Nevada abortion rights group says it has enough signatures on petition for ballot measure

More than 200,000 people from all 17 counties signed, the group said.

May 20, 2024, 9:12 PM

Nevada abortion rights supporters said Monday they have enough signatures on a petition to qualify for a ballot measure that would enshrine abortion rights in the state's constitution.

Nevadans for Reproductive Freedom, the organization behind the petition, said it has collected more than 200,000 signatures from voters in all 17 counties, double the 102,362 threshold required to qualify for the November 2024 election.

The amendment would give individuals "a fundamental right to abortion performed or administered by a qualified health care practitioner until fetal viability, or when needed to protect the life or health of the pregnant patient, without interference from the state or its political subdivisions."

The Nevada Secretary of State's office will need to validate the signatures on the petition for the ballot measure before the proposed amendment is certified. If it gets on the ballot, it would need to be voted on in 2024 and 2026 before it becomes a constitutional amendment.

Lindsey Harmon, president of Nevadans for Reproductive Freedom, told ABC News said she believes the number of signatures means preserving reproductive rights is an important issue regardless of political party.

"I think it shows a lot of bipartisan and a lot of non-partisan support, and we imagine that a lot of folks, both Republicans and Democrats alike, are going to come out on this issue in 2024," she said. "Abortion access is overwhelmingly popular in the state of Nevada, and we feel so privileged to be here to make a safe space for patients who are seeking access to care."

The group had also been pursuing a second, broader measure that would grant all residents the right to make decisions regarding "all matters relating to pregnancy" including abortion, abortion care, birth control, vasectomies, tubal litigation and infertility care.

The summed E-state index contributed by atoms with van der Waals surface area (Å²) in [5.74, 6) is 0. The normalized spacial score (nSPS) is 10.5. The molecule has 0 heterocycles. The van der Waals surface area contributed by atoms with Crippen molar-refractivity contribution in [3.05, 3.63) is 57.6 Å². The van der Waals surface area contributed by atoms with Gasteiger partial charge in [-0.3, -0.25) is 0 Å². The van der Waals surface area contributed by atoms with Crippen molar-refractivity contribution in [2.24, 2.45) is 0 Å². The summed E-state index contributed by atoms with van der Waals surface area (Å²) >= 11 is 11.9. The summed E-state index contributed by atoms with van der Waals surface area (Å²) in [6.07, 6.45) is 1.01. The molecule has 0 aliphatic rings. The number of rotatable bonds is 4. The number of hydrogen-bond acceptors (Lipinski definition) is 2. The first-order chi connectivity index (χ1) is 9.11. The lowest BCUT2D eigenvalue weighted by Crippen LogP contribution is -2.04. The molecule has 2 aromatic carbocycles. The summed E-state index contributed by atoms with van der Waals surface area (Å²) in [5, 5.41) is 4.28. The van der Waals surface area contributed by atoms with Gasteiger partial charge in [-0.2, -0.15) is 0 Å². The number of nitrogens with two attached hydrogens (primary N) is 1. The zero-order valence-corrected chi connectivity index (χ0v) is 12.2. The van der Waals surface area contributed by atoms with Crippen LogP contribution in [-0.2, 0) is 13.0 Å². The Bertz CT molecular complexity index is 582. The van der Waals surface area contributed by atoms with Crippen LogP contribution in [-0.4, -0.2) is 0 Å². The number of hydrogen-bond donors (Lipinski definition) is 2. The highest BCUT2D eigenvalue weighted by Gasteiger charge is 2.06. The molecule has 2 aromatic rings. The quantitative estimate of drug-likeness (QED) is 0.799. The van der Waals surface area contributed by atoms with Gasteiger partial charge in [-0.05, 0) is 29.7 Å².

In November 2023, a lower court blocked the petition from moving forward, ruling that it is misleading and violated the single-subject rule, which requires an initiative petition proposing a constitutional amendment to contain a single subject.

PHOTO: A woman holds a "Abortion is Health Care" sign as abortion rights activists rally outside the Lloyd D. George Federal Courthouse in protest of the overturning of Roe Vs. Wade by the Supreme Court, in Las Vegas, June 24, 2022.
A woman holds a "Abortion is Health Care" sign as abortion rights activists rally outside the Lloyd D. George Federal Courthouse in protest of the overturning of Roe Vs. Wade by the Supreme Court, in Las Vegas, June 24, 2022.
Ronda Churchill/AFP via Getty Images

However, in April 2024, the state Supreme Court reversed the decision, arguing the terms all fell under the umbrella of "reproductive rights."

"[A]ll the medical procedures considered in the initiative petition concern reproduction. To assert that they could not all be addressed together because they are separate procedures is improper," the opinion read.

Nevadans for Reproductive Freedom said it currently plans to pursue the narrower measure.

"Obviously for 2024, we are sticking with the language that has been circulated, but it's important to keep in mind that we need to be proactive and how can we prove that reproductive rights [are] health care, and it's important to folks and fundamental to ... the democracy as a whole," Harmon said. "I think we're really focused on the election at hand, but certainly look for opportunities to be more proactive in the future."

In Nevada, abortions are permitted at 24 weeks gestation or later, according to the Guttmacher Institute, a research group that studies sexual and reproductive rights.

Additionally, Nevada law protects anyone entering or exiting abortion clinics from harassment and physical harm. In 2023, an interstate shield law was also passed, protecting abortion providers from investigations by other states.

Abortion rights advocates say codifying protections in the state constitution will build upon existing protections and make it harder for them to be overturned as the national landscape of abortion access changes.

President Joe Biden has vowed to defend women's reproductive rights and fight for legal access to abortion on the national level.

"It's important to remember that this is about bodily autonomy and individual freedoms, so we believe that belongs in the state constitution, as well as just doubling down and protecting access," Harmon said. "We've seen a lot of legislators in a lot of other states push abortion bans against the will of the people and so we want to make sure that we're doing everything we can in the state of Nevada, as well as we want people in the state of Nevada to have an opportunity to vote on this. Take it out of the elected people's hands and return this vote to the vote of the people."

Related Topics